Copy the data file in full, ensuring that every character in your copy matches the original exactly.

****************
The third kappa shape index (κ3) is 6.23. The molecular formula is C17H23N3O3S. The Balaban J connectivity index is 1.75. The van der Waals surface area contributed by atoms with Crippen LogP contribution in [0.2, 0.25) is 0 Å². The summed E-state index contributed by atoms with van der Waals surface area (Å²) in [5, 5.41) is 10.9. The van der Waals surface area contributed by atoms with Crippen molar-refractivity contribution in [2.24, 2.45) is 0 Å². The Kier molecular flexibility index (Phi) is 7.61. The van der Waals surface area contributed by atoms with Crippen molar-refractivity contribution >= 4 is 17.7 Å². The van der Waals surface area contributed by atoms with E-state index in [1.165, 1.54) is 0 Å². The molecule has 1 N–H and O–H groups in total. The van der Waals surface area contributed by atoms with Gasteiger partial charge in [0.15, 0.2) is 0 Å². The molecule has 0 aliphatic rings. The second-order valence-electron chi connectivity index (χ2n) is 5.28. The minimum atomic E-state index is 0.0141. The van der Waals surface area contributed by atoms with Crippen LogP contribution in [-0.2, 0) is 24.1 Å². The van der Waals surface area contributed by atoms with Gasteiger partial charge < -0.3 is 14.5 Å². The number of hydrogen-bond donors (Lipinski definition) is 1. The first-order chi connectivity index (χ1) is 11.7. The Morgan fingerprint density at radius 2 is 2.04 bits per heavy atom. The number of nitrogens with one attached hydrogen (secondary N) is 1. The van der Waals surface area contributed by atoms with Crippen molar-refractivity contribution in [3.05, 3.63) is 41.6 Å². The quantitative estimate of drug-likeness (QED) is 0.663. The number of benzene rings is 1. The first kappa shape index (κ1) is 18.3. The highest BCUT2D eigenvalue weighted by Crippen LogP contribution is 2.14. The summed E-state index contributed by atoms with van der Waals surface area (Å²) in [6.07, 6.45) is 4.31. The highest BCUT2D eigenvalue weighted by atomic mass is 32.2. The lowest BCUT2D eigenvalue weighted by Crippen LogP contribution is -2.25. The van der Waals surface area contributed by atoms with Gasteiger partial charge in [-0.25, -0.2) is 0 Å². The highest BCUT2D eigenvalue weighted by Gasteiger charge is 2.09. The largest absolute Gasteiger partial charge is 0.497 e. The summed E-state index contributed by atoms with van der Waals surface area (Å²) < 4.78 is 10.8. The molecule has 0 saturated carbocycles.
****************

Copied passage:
The third kappa shape index (κ3) is 6.23. The molecular formula is C17H23N3O3S. The Balaban J connectivity index is 1.75. The van der Waals surface area contributed by atoms with Crippen LogP contribution in [0.2, 0.25) is 0 Å². The summed E-state index contributed by atoms with van der Waals surface area (Å²) in [5, 5.41) is 10.9. The van der Waals surface area contributed by atoms with Crippen molar-refractivity contribution in [2.24, 2.45) is 0 Å². The Kier molecular flexibility index (Phi) is 7.61. The van der Waals surface area contributed by atoms with Crippen molar-refractivity contribution >= 4 is 17.7 Å². The van der Waals surface area contributed by atoms with E-state index in [1.165, 1.54) is 0 Å². The molecule has 1 N–H and O–H groups in total. The van der Waals surface area contributed by atoms with Gasteiger partial charge in [0.15, 0.2) is 0 Å². The molecule has 0 aliphatic rings. The second-order valence-electron chi connectivity index (χ2n) is 5.28. The minimum atomic E-state index is 0.0141. The van der Waals surface area contributed by atoms with Crippen LogP contribution in [-0.2, 0) is 24.1 Å². The van der Waals surface area contributed by atoms with Gasteiger partial charge < -0.3 is 14.5 Å². The number of hydrogen-bond donors (Lipinski definition) is 1. The first-order chi connectivity index (χ1) is 11.7. The Morgan fingerprint density at radius 2 is 2.04 bits per heavy atom. The number of nitrogens with one attached hydrogen (secondary N) is 1. The van der Waals surface area contributed by atoms with Crippen molar-refractivity contribution in [3.05, 3.63) is 41.6 Å². The quantitative estimate of drug-likeness (QED) is 0.663. The number of benzene rings is 1. The first kappa shape index (κ1) is 18.3. The highest BCUT2D eigenvalue weighted by Crippen LogP contribution is 2.14. The summed E-state index contributed by atoms with van der Waals surface area (Å²) in [6.07, 6.45) is 4.31. The highest BCUT2D eigenvalue weighted by atomic mass is 32.2. The lowest BCUT2D eigenvalue weighted by Crippen LogP contribution is -2.25. The van der Waals surface area contributed by atoms with Gasteiger partial charge in [-0.25, -0.2) is 0 Å². The highest BCUT2D eigenvalue weighted by Gasteiger charge is 2.09. The largest absolute Gasteiger partial charge is 0.497 e. The summed E-state index contributed by atoms with van der Waals surface area (Å²) < 4.78 is 10.8. The molecule has 0 saturated carbocycles.